Ryan budget is the only serious deficit reduction plan

Your editorial on Rep. Paul Ryan's budget proposal demonstrates why it will be so difficult to restore fiscal discipline to the federal budget ("Ryan's song and dance," March 21). Unfortunately, you have picked the wrong culprit.

While criticizing Representative Ryan in his effort to balance the budget, The Sun glosses over President Obama's utter failure to make any serious effort at reducing government spending. You mention the president's "bipartisan deficit commission" but conveniently leave out the fact that the president has refused to implement any of its recommendations.

This failure of leadership is unconscionable in light of the onerous debt we are placing on our children's and grandchildren's doorsteps. The Sun goes on to excuse the president for raising the deficit more in three years than it went up during the eight years of his predecessor by maintaining that Mr. Obama was forced to do so because of "the greatest economic downturn since the Great Depression."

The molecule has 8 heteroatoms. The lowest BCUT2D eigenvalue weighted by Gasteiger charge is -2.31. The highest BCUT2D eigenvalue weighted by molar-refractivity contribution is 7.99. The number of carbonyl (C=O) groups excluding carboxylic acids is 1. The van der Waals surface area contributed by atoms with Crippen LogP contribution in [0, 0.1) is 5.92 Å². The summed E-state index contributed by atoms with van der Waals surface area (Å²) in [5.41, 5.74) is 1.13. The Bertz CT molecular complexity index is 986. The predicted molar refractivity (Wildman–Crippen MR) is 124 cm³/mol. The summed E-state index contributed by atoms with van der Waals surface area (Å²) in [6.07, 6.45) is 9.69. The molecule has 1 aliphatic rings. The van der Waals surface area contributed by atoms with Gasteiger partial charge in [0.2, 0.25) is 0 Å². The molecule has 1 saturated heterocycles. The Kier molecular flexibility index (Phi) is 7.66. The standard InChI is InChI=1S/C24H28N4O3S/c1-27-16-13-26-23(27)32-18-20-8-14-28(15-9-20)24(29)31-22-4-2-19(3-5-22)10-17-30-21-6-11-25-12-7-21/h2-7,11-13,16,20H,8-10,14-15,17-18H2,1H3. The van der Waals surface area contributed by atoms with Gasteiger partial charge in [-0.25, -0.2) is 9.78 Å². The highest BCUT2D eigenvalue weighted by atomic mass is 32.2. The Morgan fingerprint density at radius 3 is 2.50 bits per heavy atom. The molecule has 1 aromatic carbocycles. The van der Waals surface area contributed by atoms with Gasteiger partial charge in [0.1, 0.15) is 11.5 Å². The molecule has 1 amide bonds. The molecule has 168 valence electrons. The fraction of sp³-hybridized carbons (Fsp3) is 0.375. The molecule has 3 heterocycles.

Not true. Nobody at The Sun seems to remember the "misery index" former president Jimmy Carter left Ronald Reagan, when we had double digit unemployment and double digit inflation at the same time. Under Mr. Reagan, tax cuts, a sound dollar and fiscal restraint brought on years of growth well above our current growth rates.

At the current rate of spending, our debt will exceed $20 trillion by the end of the decade, and interest payments on the debt — once they reach their natural level of 5 percent to 6 percent instead of being held at their current artificially low level — will be the single biggest government expenditure.

Apparently, The Sun would rather have the federal government spend money on interest payments than on Medicare or education. Instead of lambasting Mr. Ryan, we should be praising him for making a serious effort to reduce spending. That is more than can be said for President Obama.

Robert C. Erlandson, Lutherville

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